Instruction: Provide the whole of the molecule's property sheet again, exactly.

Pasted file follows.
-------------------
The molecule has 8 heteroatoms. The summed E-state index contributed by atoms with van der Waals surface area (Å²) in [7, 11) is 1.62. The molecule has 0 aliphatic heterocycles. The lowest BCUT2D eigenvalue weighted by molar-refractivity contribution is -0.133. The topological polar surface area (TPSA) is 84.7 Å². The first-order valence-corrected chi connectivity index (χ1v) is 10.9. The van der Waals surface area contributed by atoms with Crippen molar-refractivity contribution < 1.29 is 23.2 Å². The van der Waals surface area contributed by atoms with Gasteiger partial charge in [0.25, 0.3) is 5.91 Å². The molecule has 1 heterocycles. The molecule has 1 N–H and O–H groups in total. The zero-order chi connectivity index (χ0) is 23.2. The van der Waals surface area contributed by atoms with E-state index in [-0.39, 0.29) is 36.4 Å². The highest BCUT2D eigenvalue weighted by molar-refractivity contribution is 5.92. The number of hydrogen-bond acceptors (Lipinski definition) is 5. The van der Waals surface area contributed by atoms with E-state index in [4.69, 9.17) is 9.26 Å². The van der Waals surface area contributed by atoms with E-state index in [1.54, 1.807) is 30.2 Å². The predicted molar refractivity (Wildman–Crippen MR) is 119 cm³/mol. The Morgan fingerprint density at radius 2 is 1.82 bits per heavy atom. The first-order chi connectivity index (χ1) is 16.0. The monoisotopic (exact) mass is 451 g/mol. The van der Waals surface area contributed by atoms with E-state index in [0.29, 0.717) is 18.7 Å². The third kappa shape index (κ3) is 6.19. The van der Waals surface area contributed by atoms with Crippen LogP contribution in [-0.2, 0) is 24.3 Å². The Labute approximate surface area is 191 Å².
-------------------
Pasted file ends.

The molecule has 8 heteroatoms. The summed E-state index contributed by atoms with van der Waals surface area (Å²) in [7, 11) is 1.62. The molecule has 0 aliphatic heterocycles. The lowest BCUT2D eigenvalue weighted by molar-refractivity contribution is -0.133. The topological polar surface area (TPSA) is 84.7 Å². The first-order valence-corrected chi connectivity index (χ1v) is 10.9. The van der Waals surface area contributed by atoms with Crippen molar-refractivity contribution < 1.29 is 23.2 Å². The van der Waals surface area contributed by atoms with Gasteiger partial charge in [0.25, 0.3) is 5.91 Å². The molecule has 1 heterocycles. The molecule has 1 N–H and O–H groups in total. The zero-order chi connectivity index (χ0) is 23.2. The van der Waals surface area contributed by atoms with E-state index in [-0.39, 0.29) is 36.4 Å². The highest BCUT2D eigenvalue weighted by molar-refractivity contribution is 5.92. The number of hydrogen-bond acceptors (Lipinski definition) is 5. The van der Waals surface area contributed by atoms with E-state index in [4.69, 9.17) is 9.26 Å². The van der Waals surface area contributed by atoms with E-state index in [1.54, 1.807) is 30.2 Å². The predicted molar refractivity (Wildman–Crippen MR) is 119 cm³/mol. The Morgan fingerprint density at radius 2 is 1.82 bits per heavy atom. The first-order chi connectivity index (χ1) is 16.0. The monoisotopic (exact) mass is 451 g/mol. The van der Waals surface area contributed by atoms with E-state index in [0.29, 0.717) is 18.7 Å². The third kappa shape index (κ3) is 6.19. The van der Waals surface area contributed by atoms with Crippen LogP contribution in [-0.2, 0) is 24.3 Å². The Labute approximate surface area is 191 Å².